Churchill the Pacifist

File:Churchhill 03.jpgI have been reading “Churchill: The Power of Words”, edited by Martin Gilbert. It comprises two hundred extracts from his books, journalism and speeches, annotated by his definitive biographer. I love his language- “blood toil tears and sweat”, and all that- and know him as the great Leader in war, File:Churchhill 04.jpgbut here I see Churchill arguing against increasing the size of the army, and as a young adventurer in Cuba and South Africa. H, a sprightly 71, loathes him as the Tory breaker of the General Strike and Miners’ Strike of 1926: she was brought up by people who retained and communicated that loathing. Churchill had just “re-ratted” from the Liberal to the Tory side.

In 1895, when he was 21, he went as a guest of the Spanish army to Cuba, to witness the rebellion there. He wanted that lure of youth, adventure for adventure’s sake. It is a great moment in our lives, one of the best we have experienced. We hope devoutly that something will happen. A volley rings out, and a bullet passes within a foot of Winston’s head, to kill a horse behind him. I began to take a more thoughtful view of our enterprise than I had hitherto done.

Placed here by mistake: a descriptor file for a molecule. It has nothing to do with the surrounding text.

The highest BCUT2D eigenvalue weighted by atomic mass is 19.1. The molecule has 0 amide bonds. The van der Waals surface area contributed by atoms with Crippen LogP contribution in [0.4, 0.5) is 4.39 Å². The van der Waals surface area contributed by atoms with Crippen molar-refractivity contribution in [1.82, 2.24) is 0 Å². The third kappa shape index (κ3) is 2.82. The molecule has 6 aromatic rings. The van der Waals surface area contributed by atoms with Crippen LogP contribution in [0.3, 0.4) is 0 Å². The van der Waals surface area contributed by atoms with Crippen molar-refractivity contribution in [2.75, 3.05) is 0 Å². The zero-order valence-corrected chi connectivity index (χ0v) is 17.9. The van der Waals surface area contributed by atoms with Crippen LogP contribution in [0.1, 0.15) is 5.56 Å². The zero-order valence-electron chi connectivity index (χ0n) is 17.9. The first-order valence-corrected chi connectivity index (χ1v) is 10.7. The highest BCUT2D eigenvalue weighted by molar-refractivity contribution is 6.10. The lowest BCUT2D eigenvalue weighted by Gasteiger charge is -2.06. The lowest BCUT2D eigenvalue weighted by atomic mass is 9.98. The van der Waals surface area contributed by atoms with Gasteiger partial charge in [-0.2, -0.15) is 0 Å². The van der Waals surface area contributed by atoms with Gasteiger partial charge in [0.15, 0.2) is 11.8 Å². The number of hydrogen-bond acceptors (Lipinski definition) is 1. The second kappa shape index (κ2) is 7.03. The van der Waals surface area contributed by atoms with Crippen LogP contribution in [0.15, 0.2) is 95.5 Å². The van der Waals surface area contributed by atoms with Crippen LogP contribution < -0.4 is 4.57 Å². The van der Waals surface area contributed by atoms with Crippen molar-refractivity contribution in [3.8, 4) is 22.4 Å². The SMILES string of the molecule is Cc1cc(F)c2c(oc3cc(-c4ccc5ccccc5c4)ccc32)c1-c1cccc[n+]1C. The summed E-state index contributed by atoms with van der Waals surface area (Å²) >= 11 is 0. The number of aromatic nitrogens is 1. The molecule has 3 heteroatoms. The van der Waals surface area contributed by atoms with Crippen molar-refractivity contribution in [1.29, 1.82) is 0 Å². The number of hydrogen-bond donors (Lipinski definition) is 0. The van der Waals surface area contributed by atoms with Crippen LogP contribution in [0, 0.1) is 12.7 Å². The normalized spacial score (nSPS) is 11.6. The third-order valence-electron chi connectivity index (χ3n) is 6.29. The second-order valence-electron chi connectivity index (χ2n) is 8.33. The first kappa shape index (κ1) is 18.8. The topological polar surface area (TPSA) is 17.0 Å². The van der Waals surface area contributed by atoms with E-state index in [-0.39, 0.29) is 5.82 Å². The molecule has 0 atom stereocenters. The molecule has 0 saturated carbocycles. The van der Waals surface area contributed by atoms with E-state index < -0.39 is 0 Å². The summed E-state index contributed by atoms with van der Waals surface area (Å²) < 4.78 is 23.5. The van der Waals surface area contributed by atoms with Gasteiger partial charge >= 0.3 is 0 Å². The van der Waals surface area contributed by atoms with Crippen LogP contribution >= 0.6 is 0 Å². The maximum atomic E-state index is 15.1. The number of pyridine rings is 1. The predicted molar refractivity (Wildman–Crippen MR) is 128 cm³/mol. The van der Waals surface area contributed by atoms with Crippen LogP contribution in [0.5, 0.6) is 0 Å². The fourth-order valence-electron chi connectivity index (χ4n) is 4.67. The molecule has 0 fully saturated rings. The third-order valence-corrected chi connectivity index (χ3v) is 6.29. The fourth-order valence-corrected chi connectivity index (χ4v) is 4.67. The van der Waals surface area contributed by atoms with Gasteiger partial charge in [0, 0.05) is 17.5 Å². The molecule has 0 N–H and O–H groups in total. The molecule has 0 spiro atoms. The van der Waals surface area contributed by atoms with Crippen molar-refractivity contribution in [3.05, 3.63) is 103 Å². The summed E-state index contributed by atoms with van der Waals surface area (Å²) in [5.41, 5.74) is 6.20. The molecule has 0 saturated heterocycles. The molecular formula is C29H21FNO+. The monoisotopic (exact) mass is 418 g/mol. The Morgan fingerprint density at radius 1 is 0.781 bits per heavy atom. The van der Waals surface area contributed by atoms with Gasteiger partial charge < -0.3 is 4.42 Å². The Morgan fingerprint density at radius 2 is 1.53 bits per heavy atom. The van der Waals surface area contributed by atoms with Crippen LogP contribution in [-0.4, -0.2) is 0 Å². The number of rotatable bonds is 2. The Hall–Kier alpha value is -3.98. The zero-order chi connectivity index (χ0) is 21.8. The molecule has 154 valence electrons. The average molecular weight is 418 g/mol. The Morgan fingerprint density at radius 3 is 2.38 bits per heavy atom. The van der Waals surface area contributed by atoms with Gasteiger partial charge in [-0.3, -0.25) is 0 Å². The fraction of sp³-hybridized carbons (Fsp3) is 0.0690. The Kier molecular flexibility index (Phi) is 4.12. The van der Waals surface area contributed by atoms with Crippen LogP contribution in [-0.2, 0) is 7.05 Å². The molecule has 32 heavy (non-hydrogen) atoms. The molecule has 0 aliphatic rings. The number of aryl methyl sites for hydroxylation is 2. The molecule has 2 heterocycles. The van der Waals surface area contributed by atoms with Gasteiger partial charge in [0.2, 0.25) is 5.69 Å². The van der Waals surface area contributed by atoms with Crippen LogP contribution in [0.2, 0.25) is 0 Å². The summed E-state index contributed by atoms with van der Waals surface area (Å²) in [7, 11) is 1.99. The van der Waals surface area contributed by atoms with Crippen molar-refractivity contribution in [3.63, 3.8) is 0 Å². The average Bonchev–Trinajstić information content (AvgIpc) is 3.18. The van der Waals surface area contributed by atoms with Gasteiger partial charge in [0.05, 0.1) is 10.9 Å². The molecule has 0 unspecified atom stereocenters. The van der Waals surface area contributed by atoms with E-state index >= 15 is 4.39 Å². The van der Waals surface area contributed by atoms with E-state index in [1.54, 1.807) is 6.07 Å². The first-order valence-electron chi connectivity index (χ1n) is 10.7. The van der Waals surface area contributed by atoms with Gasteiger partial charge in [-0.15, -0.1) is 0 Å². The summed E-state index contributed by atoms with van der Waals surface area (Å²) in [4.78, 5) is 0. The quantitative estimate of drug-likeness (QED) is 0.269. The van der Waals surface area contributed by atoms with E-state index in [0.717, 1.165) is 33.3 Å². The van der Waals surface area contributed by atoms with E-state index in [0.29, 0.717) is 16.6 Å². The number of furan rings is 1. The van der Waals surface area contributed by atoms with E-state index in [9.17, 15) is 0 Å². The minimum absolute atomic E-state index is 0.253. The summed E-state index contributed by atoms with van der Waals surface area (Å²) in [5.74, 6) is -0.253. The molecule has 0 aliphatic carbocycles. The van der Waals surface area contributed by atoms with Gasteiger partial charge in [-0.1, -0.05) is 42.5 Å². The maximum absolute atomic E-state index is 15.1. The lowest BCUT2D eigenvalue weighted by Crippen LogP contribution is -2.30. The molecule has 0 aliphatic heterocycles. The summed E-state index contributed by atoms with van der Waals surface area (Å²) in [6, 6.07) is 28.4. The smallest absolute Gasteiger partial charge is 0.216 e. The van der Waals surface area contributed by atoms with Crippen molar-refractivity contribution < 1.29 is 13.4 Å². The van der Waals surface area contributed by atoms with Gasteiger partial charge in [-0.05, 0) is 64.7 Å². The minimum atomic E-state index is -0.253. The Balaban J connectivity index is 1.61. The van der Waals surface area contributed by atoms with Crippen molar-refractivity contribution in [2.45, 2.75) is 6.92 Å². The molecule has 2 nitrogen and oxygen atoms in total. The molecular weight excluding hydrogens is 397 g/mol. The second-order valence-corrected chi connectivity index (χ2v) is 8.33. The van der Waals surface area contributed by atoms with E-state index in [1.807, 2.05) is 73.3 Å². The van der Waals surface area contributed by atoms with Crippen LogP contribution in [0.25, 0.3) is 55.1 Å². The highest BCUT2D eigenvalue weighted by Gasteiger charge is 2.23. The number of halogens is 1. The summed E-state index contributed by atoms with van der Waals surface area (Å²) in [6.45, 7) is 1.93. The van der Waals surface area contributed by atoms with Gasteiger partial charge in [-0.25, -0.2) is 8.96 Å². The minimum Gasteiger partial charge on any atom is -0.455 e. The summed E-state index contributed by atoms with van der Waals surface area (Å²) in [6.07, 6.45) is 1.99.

In 1898 he considered colonial warfare: The Akhund of Swat, Kruger, Lobengula, and the Mad Mullah, each with his complete set of crimes, File:Winston Churchill 1874 - 1965 Q113382.jpghorrible customs, and ‘minor peculiarities’, march one by one from the dark wings of barbarism up to the bright footlights of civilisation, like a pantomime scene at Drury Lane.

He did not admire Islam. How dreadful are the curses which Mohammedanism lays on its votaries. Besides the fanatical frenzy, which is as dangerous in a man as hydrophobia in a dog, there is this fearful fatalistic apathythe influence of religion paralyses the social development of those who follow it.

In 1899 he was captured by the Boers. It matters very little whether your judgments of people are true or untrue, and very much whether they are kind or unkind. He escaped from Pretoria, and made his way to Durban. I have read elsewhere that he might have been disingenuous with his parole, but that is not discussed here. He rejoined the army, and sent reports to the Morning Post after each battle. After one battle, Anger had turned to pity in an instant. The desire to kill was gone… the soldiers succoured the Boer wounded.